Lent is one of the oldest observations on the Christian calendar. Like all Christian holy days and holidays, it has changed over the years, but its purpose has always been the same. The word Lent is an old Saxon one meaning “spring,” and I have not found it in the Bible. However, the path of Lent—prayer, fasting, and generosity over a period of time—is heavily emphasized by the writers and characters in the Bible, including Jesus. I think the Bible asks for a lifestyle of worship and devotion that looks like Lent. So, while the word may be absent in the Bible, the idea and practicing of Lent is woven throughout the whole of Scripture.
The Bible is filled with specific times set aside for devotion to God, including ones that last 40 days. Moses fasted for 40 days when he met with the Lord on Mount Sinai (Ex. 34:28), Elijah fasted for 40 days on his journey to meet God at Horeb (1 Kings 19:8), and, of course, Jesus fasted for 40 days in the desert to prepare for his public ministry (Matt. 4:1–11). So, the practices of Lent - prayer, fasting, and almsgiving - are indeed biblical and Christ-centred
I ask myself, “Why should I give up something for 40 days that I wouldn’t for the rest of the year? » »If this path is good for Christians, why not make it all year round? »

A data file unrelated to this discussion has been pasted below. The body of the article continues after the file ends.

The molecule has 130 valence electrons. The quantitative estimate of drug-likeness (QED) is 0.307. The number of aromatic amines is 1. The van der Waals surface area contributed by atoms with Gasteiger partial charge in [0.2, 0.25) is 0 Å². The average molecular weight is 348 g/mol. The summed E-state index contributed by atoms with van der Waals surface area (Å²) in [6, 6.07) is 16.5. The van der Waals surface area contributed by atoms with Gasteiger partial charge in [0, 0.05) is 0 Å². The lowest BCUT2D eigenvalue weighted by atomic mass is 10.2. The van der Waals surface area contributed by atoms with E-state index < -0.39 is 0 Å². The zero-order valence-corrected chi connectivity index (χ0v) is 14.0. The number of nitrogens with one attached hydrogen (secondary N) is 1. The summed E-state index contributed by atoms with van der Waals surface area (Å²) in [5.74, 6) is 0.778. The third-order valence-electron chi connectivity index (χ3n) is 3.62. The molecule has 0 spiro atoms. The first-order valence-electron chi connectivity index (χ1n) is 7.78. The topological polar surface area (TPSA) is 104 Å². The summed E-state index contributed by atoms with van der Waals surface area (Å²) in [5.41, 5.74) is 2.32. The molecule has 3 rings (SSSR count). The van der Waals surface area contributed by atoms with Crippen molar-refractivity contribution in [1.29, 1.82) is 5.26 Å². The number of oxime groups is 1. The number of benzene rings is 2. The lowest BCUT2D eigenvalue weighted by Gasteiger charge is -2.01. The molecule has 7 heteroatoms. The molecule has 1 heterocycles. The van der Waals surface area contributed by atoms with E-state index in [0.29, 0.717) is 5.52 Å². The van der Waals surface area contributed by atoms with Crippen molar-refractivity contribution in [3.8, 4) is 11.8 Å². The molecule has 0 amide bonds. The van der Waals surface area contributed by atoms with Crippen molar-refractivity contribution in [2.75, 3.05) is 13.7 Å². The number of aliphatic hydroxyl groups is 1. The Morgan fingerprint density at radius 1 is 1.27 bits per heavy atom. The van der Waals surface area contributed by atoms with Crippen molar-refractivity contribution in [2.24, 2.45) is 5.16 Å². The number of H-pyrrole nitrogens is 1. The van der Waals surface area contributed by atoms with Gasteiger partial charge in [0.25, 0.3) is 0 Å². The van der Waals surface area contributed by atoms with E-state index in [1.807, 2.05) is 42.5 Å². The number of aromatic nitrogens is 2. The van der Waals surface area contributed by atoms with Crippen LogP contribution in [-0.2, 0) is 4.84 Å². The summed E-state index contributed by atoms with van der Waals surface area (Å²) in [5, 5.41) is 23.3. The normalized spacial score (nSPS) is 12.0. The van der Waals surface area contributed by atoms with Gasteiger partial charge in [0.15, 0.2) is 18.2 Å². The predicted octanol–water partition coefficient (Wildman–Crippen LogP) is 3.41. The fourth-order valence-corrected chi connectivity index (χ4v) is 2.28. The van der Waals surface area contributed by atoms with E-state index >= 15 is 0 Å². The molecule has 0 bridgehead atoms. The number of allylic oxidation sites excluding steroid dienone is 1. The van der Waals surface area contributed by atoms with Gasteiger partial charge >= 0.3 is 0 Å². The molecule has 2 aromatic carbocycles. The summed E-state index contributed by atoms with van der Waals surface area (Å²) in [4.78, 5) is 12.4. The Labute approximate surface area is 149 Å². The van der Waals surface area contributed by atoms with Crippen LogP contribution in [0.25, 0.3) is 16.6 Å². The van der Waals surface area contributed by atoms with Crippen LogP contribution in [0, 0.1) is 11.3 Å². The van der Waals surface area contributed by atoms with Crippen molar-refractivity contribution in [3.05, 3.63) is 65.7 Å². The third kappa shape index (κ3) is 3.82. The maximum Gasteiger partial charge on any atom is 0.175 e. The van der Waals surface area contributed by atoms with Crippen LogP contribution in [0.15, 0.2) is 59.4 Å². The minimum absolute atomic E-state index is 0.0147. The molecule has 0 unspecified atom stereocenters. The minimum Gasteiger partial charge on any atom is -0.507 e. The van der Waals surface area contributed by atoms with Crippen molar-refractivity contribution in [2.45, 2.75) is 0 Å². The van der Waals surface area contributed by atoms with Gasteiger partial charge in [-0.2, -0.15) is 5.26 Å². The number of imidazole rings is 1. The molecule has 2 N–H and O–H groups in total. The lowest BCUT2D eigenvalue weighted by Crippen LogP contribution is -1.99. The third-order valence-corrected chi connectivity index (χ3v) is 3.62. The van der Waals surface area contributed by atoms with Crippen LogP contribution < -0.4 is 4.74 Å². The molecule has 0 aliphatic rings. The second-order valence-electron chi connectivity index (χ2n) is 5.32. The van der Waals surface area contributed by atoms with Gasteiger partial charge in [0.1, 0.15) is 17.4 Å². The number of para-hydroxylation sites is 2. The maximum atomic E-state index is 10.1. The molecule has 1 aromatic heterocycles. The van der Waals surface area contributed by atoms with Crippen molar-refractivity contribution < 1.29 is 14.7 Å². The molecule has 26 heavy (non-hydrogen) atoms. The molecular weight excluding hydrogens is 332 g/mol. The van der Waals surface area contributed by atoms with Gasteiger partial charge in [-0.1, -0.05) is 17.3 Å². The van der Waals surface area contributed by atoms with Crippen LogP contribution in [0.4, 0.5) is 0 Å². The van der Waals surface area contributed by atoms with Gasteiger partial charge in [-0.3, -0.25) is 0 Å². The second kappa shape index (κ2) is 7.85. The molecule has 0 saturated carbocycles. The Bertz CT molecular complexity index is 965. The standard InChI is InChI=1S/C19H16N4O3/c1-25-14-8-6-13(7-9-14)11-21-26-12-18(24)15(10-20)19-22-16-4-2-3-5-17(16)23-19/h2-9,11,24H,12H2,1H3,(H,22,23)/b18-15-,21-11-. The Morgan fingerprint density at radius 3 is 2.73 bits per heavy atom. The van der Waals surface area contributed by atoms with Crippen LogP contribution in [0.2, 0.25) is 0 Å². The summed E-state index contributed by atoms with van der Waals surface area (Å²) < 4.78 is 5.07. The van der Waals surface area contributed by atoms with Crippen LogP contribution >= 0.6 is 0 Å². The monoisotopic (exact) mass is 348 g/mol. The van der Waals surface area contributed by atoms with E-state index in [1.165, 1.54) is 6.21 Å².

In Lent, we learn to confess our sins, practice self-denial, and take on the humility of Christ. In Easter, we learn to rejoice, exult, and feast in Christ’s victory. All Christians are welcome to put in practice what they learned in Lent at any time. Setting time aside for certain practices allows us to focus more intently on God and to develop more « Christian » habits, like love Jesus Christ, cherish his gospel, and live under the teachings of the Bible. It’s a season of spiritual devotion with roots in Jewish worship, the teachings of Jesus, and the practices of the apostles and early church. This season of repentance is a gift to all Christians, and good medicine. It might be tough to swallow; like taking Buckley’s cough syrup, it might not taste pleasant but it might make you feel better.
Address your fears, tears, jeers and acknowledge cheers!! Alléluia
LENT begins this year on February 14th, Ash Wednesday. As usual, there will be casual worship in the church basement at 6PM, with ashes made from last year's Palms. All are welcome.